Utopia for Realists: How We Can Build the Ideal World (Dutch title: Gratis geld voor iedereen) promotes a more productive and equitable life based on three core ideas which include a universal and unconditional basic income paid to everybody, a short workweek of fifteen hours, and open borders worldwide with the free exchange of citizens between all nations. It was originally written as a series of articles for the Dutch online journal De Correspondent.
In an interview with the Montreal newspaper Le Devoir in September 2017, Bregman said that "to move forward, a society needs dreams, not nightmares. Yet people are caught in the logic of fear. Whether it is Trump, Brexit or the last elections in Germany, they vote against the future and instead for solutions to replace it, believing the past was better based on a thoroughly mistaken view of the world: the world was worse before … Humanity is improving, conditions of life, work and health too. And it's time to open the windows of our minds to see it."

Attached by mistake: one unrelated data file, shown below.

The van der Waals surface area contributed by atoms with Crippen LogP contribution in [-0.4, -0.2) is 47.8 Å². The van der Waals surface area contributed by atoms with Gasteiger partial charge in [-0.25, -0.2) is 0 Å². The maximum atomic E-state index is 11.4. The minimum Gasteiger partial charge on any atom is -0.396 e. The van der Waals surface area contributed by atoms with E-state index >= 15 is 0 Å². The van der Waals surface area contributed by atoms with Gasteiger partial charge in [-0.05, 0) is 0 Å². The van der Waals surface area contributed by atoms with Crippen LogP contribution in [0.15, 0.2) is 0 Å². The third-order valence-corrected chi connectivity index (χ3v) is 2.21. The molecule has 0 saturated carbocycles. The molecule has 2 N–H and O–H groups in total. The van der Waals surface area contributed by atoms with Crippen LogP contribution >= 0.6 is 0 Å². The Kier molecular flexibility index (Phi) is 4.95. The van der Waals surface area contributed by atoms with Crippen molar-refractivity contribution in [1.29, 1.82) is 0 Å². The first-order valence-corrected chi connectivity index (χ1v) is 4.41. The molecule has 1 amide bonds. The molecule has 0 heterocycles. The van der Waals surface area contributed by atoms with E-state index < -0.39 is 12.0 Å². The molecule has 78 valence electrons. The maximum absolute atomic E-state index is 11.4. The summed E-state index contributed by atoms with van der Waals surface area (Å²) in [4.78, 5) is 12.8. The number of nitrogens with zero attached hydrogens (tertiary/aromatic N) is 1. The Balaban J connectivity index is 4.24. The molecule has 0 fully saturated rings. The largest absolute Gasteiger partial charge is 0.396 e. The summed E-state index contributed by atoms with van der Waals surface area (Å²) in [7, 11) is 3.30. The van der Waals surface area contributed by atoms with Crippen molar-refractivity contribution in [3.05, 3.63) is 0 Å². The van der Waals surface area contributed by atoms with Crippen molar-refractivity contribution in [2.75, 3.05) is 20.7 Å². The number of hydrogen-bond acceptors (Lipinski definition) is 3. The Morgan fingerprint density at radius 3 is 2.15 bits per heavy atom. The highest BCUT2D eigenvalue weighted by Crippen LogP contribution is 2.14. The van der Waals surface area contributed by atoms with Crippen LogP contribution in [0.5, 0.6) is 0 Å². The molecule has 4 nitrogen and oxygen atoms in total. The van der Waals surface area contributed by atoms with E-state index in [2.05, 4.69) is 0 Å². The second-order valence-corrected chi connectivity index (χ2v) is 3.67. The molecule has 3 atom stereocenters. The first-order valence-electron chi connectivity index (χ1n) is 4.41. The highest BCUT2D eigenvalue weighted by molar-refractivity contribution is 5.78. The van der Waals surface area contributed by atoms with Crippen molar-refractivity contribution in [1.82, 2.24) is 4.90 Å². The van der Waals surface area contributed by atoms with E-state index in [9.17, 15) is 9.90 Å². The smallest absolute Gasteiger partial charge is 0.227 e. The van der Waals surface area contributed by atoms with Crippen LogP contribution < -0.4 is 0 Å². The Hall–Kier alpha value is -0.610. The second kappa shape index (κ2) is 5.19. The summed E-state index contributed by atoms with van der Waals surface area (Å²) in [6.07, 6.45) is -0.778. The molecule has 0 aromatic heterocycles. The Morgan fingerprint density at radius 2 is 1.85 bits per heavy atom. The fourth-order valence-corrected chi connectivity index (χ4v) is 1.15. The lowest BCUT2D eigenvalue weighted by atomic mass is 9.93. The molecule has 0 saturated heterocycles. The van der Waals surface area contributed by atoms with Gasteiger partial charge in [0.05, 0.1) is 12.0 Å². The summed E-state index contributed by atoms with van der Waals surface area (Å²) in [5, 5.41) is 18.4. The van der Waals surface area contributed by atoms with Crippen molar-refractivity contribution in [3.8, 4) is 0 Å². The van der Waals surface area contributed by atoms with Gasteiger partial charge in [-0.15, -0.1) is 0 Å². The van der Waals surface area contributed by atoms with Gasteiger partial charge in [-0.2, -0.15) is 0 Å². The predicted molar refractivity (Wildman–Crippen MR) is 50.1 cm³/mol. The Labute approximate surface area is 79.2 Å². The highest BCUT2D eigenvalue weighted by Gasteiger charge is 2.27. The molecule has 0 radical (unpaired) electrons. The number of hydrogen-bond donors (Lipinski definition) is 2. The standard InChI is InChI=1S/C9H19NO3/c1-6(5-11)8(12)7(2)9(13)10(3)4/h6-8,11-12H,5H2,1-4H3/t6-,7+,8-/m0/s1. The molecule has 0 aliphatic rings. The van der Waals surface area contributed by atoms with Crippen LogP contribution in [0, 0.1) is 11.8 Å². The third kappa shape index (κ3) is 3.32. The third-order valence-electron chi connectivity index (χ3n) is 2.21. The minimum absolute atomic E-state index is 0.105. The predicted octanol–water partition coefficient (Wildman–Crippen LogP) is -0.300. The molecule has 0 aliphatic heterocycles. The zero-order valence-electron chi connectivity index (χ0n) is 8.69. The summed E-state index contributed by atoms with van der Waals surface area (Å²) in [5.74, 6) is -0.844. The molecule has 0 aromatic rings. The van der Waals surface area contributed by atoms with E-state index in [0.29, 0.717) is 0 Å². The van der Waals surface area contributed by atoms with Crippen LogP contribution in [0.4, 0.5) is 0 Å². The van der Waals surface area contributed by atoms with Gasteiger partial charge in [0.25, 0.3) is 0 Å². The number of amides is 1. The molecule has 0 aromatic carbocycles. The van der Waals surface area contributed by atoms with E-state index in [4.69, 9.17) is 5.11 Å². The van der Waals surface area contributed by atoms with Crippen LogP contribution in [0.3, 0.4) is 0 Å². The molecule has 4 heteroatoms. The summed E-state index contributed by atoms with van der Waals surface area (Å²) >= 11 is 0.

In September 2019, Bregman published Humankind: A Hopeful History (Dutch title: De meeste mensen deugen), where he argues that humans are fundamentally mostly decent, and that more recognition of this view would likely be beneficial to everyone, partly as it would reduce excessive cynicism. For example, if society was less adamant on the view that humans are naturally lazy, there would be less reason to oppose the widespread introduction of poverty mitigation measures like basic income. The book takes a multi-disciplinary approach, drawing from the findings of history, economics, psychology, biology, anthropology and archaeology. Bregman's arguments include the assertion that in the state of nature debate, Rousseau, rather than Hobbes, was more correct about humanity's essential goodness. An English translation was published in May 2020.
"The Real Lord of the Flies"